Who’s on the other end of the line when you get a scam phone call? Often, it’s a victim of human trafficking whose safety — and perhaps their life — depends on their ability to successfully steal your money. A recent UN report suggests there are hundreds of thousands of trafficking victims forced to work in sweatshops in Southeast Asia devoted to one thing: Stealing money. If they don’t, they go hungry, or they are beaten … or worse.
In other words, there are often victims on both ends of scam phone calls.
Americans report they are inundated with scam phone calls, emails and text messages, and FBI data shows losses are skyrocketing. Crypto scams alone increased more than 125% last year, with $3.3 billion in reported losses. These numbers are so large that they are meaningless to most; and you’ve probably heard before that this or that crime is skyrocketing, so perhaps that alarmist-sounding statement doesn’t penetrate. But let me say this: I spend all week talking to victims of scams and law enforcement officials about tech-based crimes, and by any measure I can observe, there is a very concerning spike in organized online crime.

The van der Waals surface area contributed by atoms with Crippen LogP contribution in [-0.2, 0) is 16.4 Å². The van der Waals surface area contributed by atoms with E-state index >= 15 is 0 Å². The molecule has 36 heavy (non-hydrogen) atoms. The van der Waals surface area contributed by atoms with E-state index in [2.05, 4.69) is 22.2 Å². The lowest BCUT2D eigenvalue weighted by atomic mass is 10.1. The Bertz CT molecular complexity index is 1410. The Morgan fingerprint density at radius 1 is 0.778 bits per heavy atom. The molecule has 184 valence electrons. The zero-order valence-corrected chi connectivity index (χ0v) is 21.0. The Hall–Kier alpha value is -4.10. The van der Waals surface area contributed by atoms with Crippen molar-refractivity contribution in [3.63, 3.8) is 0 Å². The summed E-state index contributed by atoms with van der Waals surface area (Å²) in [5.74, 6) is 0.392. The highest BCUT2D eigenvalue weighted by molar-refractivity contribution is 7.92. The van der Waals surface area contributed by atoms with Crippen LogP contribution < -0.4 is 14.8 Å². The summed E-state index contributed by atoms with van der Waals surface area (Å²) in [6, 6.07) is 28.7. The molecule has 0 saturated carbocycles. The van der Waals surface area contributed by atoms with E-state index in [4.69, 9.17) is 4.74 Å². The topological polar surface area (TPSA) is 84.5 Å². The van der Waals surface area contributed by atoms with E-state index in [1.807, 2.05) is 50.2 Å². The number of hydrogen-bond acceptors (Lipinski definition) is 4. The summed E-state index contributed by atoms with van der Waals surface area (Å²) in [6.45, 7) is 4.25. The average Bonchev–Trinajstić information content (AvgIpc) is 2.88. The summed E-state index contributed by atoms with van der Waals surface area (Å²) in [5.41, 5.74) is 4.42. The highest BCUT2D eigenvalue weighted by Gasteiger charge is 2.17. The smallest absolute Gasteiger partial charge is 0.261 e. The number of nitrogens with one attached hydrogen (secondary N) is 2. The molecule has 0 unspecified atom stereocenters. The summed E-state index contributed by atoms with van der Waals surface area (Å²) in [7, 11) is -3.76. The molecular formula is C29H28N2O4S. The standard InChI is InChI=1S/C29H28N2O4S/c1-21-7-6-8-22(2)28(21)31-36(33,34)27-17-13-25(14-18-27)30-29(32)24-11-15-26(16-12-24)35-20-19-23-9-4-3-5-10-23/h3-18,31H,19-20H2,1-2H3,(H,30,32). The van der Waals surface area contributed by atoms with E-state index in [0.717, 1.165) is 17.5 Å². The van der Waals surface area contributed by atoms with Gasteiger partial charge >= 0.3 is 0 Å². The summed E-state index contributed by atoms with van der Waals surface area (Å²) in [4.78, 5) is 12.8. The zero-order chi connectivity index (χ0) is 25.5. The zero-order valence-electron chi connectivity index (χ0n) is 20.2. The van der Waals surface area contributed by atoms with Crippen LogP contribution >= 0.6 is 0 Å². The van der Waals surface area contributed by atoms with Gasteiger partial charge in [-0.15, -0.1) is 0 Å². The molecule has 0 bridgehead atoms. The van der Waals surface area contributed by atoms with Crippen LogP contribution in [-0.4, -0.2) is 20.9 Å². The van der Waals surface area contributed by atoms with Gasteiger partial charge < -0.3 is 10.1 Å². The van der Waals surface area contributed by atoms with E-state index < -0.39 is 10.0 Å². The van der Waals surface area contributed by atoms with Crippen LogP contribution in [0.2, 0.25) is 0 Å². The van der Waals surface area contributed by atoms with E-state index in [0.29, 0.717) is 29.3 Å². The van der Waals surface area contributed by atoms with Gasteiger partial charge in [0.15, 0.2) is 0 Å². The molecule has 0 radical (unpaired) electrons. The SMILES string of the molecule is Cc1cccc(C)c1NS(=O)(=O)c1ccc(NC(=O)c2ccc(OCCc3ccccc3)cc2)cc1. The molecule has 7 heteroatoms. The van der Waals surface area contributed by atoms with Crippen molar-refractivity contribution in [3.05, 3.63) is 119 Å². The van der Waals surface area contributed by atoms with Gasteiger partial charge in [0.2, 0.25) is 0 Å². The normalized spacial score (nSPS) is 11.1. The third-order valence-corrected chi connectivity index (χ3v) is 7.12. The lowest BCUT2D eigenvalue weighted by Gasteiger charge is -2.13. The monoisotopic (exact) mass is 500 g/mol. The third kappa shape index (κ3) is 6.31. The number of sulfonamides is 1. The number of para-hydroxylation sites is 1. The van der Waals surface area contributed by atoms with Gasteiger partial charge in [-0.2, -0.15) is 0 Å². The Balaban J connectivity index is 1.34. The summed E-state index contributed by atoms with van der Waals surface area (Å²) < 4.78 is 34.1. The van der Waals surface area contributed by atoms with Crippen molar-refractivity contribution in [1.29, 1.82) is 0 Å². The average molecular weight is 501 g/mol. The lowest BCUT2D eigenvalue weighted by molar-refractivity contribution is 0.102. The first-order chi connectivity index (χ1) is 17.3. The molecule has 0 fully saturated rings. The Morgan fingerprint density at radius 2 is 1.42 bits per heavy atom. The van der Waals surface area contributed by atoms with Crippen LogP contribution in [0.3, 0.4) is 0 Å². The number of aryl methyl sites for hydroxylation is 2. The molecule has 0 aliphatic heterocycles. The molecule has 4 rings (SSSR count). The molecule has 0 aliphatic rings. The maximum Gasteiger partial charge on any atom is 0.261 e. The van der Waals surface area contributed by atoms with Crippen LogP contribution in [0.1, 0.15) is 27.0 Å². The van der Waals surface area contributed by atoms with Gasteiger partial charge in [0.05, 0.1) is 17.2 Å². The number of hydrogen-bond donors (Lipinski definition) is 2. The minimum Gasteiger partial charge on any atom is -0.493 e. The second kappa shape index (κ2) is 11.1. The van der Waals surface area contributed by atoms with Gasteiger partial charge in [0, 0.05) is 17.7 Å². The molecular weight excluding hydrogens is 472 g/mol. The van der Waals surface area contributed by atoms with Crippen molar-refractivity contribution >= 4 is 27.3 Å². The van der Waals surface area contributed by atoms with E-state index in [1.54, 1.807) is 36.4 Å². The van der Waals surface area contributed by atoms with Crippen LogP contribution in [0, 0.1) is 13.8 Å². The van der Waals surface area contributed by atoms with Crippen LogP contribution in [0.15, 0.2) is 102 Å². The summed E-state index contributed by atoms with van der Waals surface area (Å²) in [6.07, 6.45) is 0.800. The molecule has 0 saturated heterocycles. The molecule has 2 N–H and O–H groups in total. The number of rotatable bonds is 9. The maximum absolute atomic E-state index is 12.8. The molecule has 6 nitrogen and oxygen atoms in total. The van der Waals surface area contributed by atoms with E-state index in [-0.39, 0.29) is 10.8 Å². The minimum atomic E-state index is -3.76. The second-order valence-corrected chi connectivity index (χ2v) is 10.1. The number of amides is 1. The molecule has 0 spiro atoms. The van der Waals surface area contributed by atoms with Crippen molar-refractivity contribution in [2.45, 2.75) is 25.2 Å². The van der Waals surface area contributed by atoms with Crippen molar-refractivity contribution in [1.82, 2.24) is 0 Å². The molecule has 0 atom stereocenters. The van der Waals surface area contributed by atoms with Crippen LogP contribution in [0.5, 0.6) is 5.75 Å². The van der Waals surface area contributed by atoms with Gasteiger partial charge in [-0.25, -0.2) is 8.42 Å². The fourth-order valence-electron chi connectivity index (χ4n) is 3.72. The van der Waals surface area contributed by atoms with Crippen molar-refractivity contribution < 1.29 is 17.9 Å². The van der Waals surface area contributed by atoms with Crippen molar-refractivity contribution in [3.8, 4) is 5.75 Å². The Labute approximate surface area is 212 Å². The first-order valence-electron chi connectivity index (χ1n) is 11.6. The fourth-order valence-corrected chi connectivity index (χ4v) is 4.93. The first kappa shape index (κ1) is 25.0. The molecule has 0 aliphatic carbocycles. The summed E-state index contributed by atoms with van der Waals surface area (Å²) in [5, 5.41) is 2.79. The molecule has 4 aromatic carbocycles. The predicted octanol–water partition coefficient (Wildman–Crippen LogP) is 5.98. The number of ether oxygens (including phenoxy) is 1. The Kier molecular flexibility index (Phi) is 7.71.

A recent report published by the United Nations helps explain why.